Welcome to the Third Ventricle
"You would never break the chain (Never break the chain)".
3 1/3 years ago, Fleetwood Mac's (superb) lyrics chorused out of one half of a pair of cheap headphones as I sat on a wheezing coach making its way up the M6 to Manchester Airport. The lyrics are indelibly branded onto my memory, both because of their superb catchiness - a quality, I think, we cannot dispute - and the technicolour quality which the events leading up to Saturday 11th July 2015 have developed in my mind.
The English literature lover within me finds a pleasing sense of dramatic irony and prescience in those lyrics. I was on the first leg of my journey to the summit of Mount Toubkal, the tallest mountain in northern Africa: the mountain which would reveal my brain tumour and erupt into my life.
Over the week of the 4th-11th July 2015, the chain did break. To adapt Fleetwood Mac's words for my situation, it was more the case that "You should" rather than would "never break the chain". Unfortunately, I had no idea about the existence of my tumour, and my tumour had no intention of leaving "the chain" untouched.
The week that followed cannot, in all honesty, be described as wholly awful. There were moments of joy, laughter, and sublimity. However, it so happened these would be dwarfed by the horrendous illness and wretchedness I felt and, most of all, by my dramatic collapse on July 11th in Marrakesh airport minutes before I was due to board the plane to fly home.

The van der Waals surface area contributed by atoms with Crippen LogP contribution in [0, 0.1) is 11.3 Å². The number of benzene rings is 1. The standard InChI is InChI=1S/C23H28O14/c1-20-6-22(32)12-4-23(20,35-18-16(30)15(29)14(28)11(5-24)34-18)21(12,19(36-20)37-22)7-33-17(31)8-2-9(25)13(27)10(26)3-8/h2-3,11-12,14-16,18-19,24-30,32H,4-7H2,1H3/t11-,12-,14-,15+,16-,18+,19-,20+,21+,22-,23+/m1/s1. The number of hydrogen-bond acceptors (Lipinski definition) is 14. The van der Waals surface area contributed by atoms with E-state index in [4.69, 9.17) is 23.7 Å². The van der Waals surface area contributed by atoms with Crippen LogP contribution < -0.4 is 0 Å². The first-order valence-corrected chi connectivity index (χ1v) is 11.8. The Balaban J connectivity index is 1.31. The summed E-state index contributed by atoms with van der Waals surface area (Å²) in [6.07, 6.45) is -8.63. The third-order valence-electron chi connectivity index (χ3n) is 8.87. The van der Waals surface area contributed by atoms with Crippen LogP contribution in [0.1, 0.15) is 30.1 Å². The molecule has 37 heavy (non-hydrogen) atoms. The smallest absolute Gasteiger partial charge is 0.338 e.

As far as it is possible to suppose, the altitude of the mountain led my tumour to haemorrhage, pumping blood into my brain and soaking its network of neurones. My Third Ventricle is the precise location of the haemorrhage, or bleed. It is the place where, with the greatest possible specificity, the greatest change in my life spread from.
I remember only vignettes of my week in Morocco. What I do recall carries a super-real vivacity, an etched nature, potent with smells, sounds, sensations and sketches.
Third Ventricle is an 'evolving' project. The pretentious vagueness of that term is because, as yet, I don't quite know what this blog will be precisely about. I hope to record my experiences, not only of my brain tumour, but of isolation, emotion, education, support, love, laughter, literature, cats (of course) and a miscellany of more. I hope that, if only for 1 person, reading my reactions and feelings will provide validation to their own emotions. I hope that I can raise awareness of brain tumours and cancer in young people. I hope that I can provide a smile or a grin, a laugh or a cathartic cry, a confidence that all feelings are valid, all feelings are worthy, and that we're all rather marvellous in the end.